PMC Weekly Review - April 15, 2016

A Macro View – Guess Who’s Back? EM’s Back

Emerging markets (EM), one of the most unloved asset classes of the past few years, have recently proven to be a bright star in the market. As global equities posted another strong week (hitting fresh year-to-date highs across a number of markets), EM continued to strengthen. Its success thus far in 2016 raises a question on an asset class that has struggled for most of the past five years: Is EM finally back?

The EM asset class posted a great first quarter, gaining 5.7%, as measured by the MSCI Emerging Markets Index. Several EM markets did exceptionally well, with the MSCI Latin America and MSCI EM Eastern Europe indices posting advances of +19.1% and +15.0%, respectively. Higher commodity prices, combined with an improving investor risk appetite and dovish global central banks, as well as a weakening dollar, helped to fuel much of the rally. EM’s success this year has been a great trend reversal of losses in the past three calendar years, including a -14.9% decline in 2015.

Its struggles have also negatively affected well-diversified portfolios, which have experienced a rally driven predominantly by US large cap over the past three years. Although we have definitely seen weak years recently for EM, it is important to remember that it can often lead by very wide margins. Over the 10-year decade from 2000-2009, in which the S&P 500 posted a loss of 9.1%, the MSCI Emerging Markets Index gained 154%, easily outpacing most major asset classes.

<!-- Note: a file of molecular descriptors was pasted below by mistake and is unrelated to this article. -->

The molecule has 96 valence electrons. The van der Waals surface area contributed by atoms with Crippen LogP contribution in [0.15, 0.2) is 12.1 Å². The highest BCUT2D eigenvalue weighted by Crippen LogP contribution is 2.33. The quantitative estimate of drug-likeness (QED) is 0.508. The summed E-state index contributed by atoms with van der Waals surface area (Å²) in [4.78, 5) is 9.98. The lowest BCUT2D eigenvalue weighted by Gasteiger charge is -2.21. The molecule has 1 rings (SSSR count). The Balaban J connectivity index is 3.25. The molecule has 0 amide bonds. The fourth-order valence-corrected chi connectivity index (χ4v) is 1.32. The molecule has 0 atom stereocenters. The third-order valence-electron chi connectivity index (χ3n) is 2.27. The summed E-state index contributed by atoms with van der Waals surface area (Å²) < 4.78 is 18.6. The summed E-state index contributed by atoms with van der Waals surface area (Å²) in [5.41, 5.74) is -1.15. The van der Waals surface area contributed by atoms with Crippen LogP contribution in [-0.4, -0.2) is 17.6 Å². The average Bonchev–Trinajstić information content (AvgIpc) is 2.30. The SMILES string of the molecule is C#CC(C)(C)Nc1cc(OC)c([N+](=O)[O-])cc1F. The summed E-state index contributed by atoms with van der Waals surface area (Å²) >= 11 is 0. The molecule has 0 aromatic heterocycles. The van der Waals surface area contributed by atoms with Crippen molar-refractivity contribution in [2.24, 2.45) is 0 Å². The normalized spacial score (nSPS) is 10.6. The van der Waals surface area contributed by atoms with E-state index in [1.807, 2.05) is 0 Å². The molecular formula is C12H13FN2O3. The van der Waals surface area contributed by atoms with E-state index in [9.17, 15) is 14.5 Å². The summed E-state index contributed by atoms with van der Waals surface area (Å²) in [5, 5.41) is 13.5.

Despite its struggles of the past few years, strong reasons support owning EM, many of which investors have ignored. From a valuation perspective, MSCI Emerging Markets are trading at a forward P/E of 11.9, compared with 15.6 for the MSCI ACWI Index, and 17 for the S&P 500 Index, and also at a lower relative value from historical levels. From a diversification standpoint, owning EM helps portfolios gain access to countries that are experiencing growth at different times in their economic cycles, and often at higher rates, than the U.S.

Much of the negativity surrounding EM in 2015 was the Federal Reserve’s (Fed) looming rate hikes and the potential negative impact they would have on developing countries. Heading into 2016, the Fed was expected to raise rates four times this year. However, weaker-than-expected global economic data and indications from the Federal Open Market Committee (FOMC) suggest that we are still a ways off from the Fed’s moving aggressively to raise rates.

For the time being, Envestnet | PMC believes EM is definitely back. Whether the trend continues for investors buying into the story of a recently unloved asset class, or we see another reversal out of EM, only time will tell. One thing is certain: EM has posted outstanding gains in the past, often when other asset classes are struggling, and its success may mark the return of diversification.

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